An earlier comment tells that negative feedback should be used to reduce the unwanted effects of the non-idealities (=distortion and the obscurity of the operating point). That's true, but it works only if the basic relations of voltages and currents are at first designed right. Negative feedback is also a new source of challenges if one wants to avoid its own unwanted effects (which are caused by the slowness of practical components).

BTW. Class AB doesn't mean it's a push-pull amp, it states only there's some idle current, but less than the peak current.

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emitter-follower output stage

You have a great answer (I'll +1 it, shortly) exposing the problems with your output stage (emitter follower.) It's only active in one quadrant and therefore depends entirely upon a resistor (your \$47\:\Omega\$) for the other quadrant. As shown in that answer, if you match it up with your nameplate value for the speaker, then it can be made to perform better. But it will never be an active 2-quadrant output stage and as unawriter points out, the total dissipation reaches \$28\:\text{W}\$ to deliver \$1\:\text{W}\$.

Here's a picture of an old schematic template I put together almost a decade ago, which allows me to specify some details and then automatically generates the values to run the test (Note the title?):

enter image description here

The speaker gets \$1.0\:\text{W}\$. For this, the \$5.6\:\Omega\$ emitter resistor dissipates \$19.3\:\text{W}\$ and the BJT dissipates \$7.0\:\text{W}\$. This \$26.3\:\text{W}\$ total is surprisingly close to what unawriter wrote.

If I lower the VCEMIN parameter to \$1\:\text{V}\$ the emitter resistor goes to \$6.5\:\Omega\$ and this total circuit dissipation drops to about \$24.7\:\text{W}\$. Not much of a difference. Hopefully, you get the idea.

You can take it as gospel that this topology is not so good. Don't do it unless you are making ElectroBOOM-like YouTube videos.

one class-A 2-quadrant approach

The following is a 2-quadrant design class-A design where I've set the quiescent current to a scrape-by level:

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Here, the upper quadrant \$Q_1\$ dissipates \$4.3\:\text{W}\$ and the lower quadrant \$Q_2\$ dissipates \$3.6\:\text{W}\$ for a circuit total of \$7.9\:\text{W}\$.

Note the significant improvement by switching out a passive resistor in the 1-quadrant design, replacing it with an active component in the 2-quadrant design?

another class-A 2-quadrant approach

Another design based upon something I wrote here, recently, might look like this:

enter image description here

(I used a lower \$V_{_\text{CC}}\$ since that was all that was needed here.)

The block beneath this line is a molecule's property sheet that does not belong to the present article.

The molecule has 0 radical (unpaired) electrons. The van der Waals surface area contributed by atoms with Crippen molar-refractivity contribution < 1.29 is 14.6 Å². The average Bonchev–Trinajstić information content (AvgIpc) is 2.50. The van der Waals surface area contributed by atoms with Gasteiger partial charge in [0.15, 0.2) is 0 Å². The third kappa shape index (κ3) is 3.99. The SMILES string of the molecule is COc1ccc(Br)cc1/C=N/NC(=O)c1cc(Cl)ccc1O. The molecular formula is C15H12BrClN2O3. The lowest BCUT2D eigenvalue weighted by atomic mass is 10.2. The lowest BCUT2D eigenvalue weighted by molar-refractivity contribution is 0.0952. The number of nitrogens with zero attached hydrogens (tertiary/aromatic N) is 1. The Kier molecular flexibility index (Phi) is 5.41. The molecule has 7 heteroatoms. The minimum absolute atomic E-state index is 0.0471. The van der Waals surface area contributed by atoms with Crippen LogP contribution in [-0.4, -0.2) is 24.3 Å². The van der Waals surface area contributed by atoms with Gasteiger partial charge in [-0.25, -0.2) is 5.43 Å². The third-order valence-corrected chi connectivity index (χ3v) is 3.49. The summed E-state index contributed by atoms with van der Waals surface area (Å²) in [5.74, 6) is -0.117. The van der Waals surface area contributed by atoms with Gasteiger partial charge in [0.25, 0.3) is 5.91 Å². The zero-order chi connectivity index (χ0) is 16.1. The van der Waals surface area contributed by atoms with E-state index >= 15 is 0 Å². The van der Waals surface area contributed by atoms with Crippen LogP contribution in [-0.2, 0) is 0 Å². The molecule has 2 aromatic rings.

The upper quadrant \$Q_1\$ dissipates \$3.5\:\text{W}\$ and the lower quadrant \$Q_2\$ dissipates \$3.0\:\text{W}\$ for a circuit total of \$6.5\:\text{W}\$.

summary

The above makes some comparisons.

Both examples of 2-quadrant designs use global NFB to control the gain. So, unlike your approach, these provide stable gain against device variations and operating temperatures. They will also have much better THD and waste about \$3\times\$ less power.

But class-AB does much better, dissipating perhaps only a little more than the speaker itself. It introduces the possibility of cross-over distortion, which can be mitigated by running it a little 'hotter' and wasting a little more dissipation. But the global NFB covers many ills. So they are worth understanding and pursuing. (Especially when you are talking about delivering \$1\:\text{W}\$ and more into a speaker load.) At the bottom of this answer I do show an example of a class-AB. You can see the key ideas there as well as a specific implementation.

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I just noticed that I made a miscalculation for R5, so the Q-point is way off the middle of the DC loadline, potentially cutting off some of the signal in the negative cycle.

However, as user unawriter has pointed out, the speaker can only pull as much as the emitter DC current, so regardless of where the Q-point is, there will always be cutoff in the negative cycle should the signal's current surpasses the emitter DC current.

I write this answer also to say thank you to Franc, unawriter, and periblepsis for pointing me to the right direction in terms of what the problem is and what to do.

I wish I could mark all of your answers as correct but that doesn't work in StackExchange, so I hope this should do.